The Johari Window Video

Video Transcript

Learn how to build good relationships with the Johari Window.

To build trusting relationships at work, you must be willing to share personal information with others. 

The Johari Window is a tool that helps you do this. The name of the tool is taken from the names of its creators – Joseph Luft and Harry Ingham.

It's shown as a box with four separate areas. There are also two axes – ask and tell.

The upper left of the box is called the Open Area. This represents information you know about yourself, as well as the things others know about you.

For instance, you might have shared your employment history with your team.

The upper right of the box is called the Blind Area. This area represents information others might see in you, but you might not see yourself.

For instance, you might have low self-confidence – others can see this, but you don't realize it.

The Hidden Area is in the lower left of the box. This is what you know about yourself, which others don't know.

This might include personal information that you want to keep from the people you work with. It can also include information that you should share if you want to build more trust with people.

The bottom right of the box is the Unknown Area. This represents the information that no one, including yourself, knows about you.

If you want to build trust with people in your team, you should aim to enlarge the Open Area. To do this, you share appropriate personal information.

You also get feedback from others, so you learn new things about yourself. This builds trust in your relationships, and promotes open communication.

However, you need to avoid disclosing personal information that could damage people's respect for you. 

Now, read the article that accompanies this video, and learn more about how you can use the Johari Window to build trust at work.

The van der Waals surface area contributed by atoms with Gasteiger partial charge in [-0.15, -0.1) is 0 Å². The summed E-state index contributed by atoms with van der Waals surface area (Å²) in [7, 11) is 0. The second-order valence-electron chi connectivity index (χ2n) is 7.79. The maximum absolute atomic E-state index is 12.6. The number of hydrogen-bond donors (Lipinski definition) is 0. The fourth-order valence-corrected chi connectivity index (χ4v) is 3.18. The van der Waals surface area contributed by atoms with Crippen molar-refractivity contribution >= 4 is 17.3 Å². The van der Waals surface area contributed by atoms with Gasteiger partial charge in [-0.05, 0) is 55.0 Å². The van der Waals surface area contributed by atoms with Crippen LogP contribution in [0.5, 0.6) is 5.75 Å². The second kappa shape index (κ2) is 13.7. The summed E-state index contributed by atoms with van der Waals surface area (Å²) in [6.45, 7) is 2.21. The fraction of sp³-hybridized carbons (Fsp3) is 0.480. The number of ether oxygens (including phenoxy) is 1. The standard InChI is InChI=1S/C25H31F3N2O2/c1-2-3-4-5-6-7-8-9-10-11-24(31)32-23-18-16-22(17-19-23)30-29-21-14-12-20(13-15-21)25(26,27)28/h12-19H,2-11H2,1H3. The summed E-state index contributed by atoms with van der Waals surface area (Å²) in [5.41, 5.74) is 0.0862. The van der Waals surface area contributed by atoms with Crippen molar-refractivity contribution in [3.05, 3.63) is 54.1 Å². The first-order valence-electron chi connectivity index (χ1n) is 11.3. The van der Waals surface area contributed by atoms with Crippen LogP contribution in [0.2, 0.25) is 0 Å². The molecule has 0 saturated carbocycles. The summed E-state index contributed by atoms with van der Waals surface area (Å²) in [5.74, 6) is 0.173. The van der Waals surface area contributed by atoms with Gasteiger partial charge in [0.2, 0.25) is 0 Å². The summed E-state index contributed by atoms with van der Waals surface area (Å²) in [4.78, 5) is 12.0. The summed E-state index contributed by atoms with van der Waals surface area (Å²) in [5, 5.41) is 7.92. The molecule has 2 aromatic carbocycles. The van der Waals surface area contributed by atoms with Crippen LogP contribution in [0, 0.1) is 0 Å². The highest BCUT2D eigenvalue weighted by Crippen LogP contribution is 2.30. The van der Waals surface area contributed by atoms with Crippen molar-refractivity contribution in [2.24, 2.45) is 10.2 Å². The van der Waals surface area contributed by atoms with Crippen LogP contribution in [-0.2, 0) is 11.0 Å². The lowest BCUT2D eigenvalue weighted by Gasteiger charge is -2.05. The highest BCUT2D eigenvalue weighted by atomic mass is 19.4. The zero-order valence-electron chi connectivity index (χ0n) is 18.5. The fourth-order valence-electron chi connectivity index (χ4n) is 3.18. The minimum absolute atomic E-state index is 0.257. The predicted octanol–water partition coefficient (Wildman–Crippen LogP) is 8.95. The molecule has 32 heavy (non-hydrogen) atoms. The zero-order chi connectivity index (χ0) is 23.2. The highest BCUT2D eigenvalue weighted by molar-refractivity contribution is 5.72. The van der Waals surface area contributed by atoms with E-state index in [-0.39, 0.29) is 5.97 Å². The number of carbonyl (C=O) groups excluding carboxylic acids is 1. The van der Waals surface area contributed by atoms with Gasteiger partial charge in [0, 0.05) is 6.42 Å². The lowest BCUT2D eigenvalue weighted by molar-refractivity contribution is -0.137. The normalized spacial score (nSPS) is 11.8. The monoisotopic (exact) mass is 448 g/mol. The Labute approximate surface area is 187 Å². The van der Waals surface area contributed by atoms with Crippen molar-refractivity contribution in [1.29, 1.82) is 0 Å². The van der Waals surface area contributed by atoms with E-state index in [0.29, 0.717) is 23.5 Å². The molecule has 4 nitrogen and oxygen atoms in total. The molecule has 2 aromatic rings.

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Comments (12)
  • Over a month ago Yolande wrote
    Once again - an interesting question.

    In our expert interview, 'Leadership Blind Spots', Robert Bruce Shaw says the following:
    So part of the answer to your earlier point is having people around you who are a sounding board and will challenge you, and the other part is you put in place practices that make sure you're not going beyond what's optimal to the point of being delusional or existing with blind spots. And I give a number of examples of how to do that, but one of the significant ideas in the book is not so much that we change how we operate and how we think, but it's the situations we put ourselves and the checks and balances we put around ourselves.
    http://www.mindtools.com/community/ExpertInterviews/RobertBruceShaw.php

    I think a general agreement accepted by all to be open to input from others, will be ideal. But then we also need to establish the terms of input/feedback to that it never becomes vindictive or used as a weapon. My (very standard) reply to this is...open & honest communication.

    The creation of a 'safe space' is key to this. A space where people will know that they are free to give input, but then they also have to be gracious enough to receive input. A safe where everybody is in a mindset of learning more about self and developing better emotional intelligence (of which self-awareness is step one) - it's not a space of criticism and breaking others down.

    What suggestions can others come up with?

    Kind regards
    Yolandé
  • Over a month ago sam_dubai wrote
    Hi Everyone,

    If there is one thing that caught my attention in this article it was "Blind spots". My question is, what is the single most important step that will help create an open environment in the office which makes it suitable to accept feedback from others about our own blind spots?
  • Over a month ago dschliesser wrote
    Thanks Dianna.

    You're right. It really does take mobile workplace to a whole new level.

    I am hoping though that we're settled for the next while.

    Will definitely keep you updated

    DS
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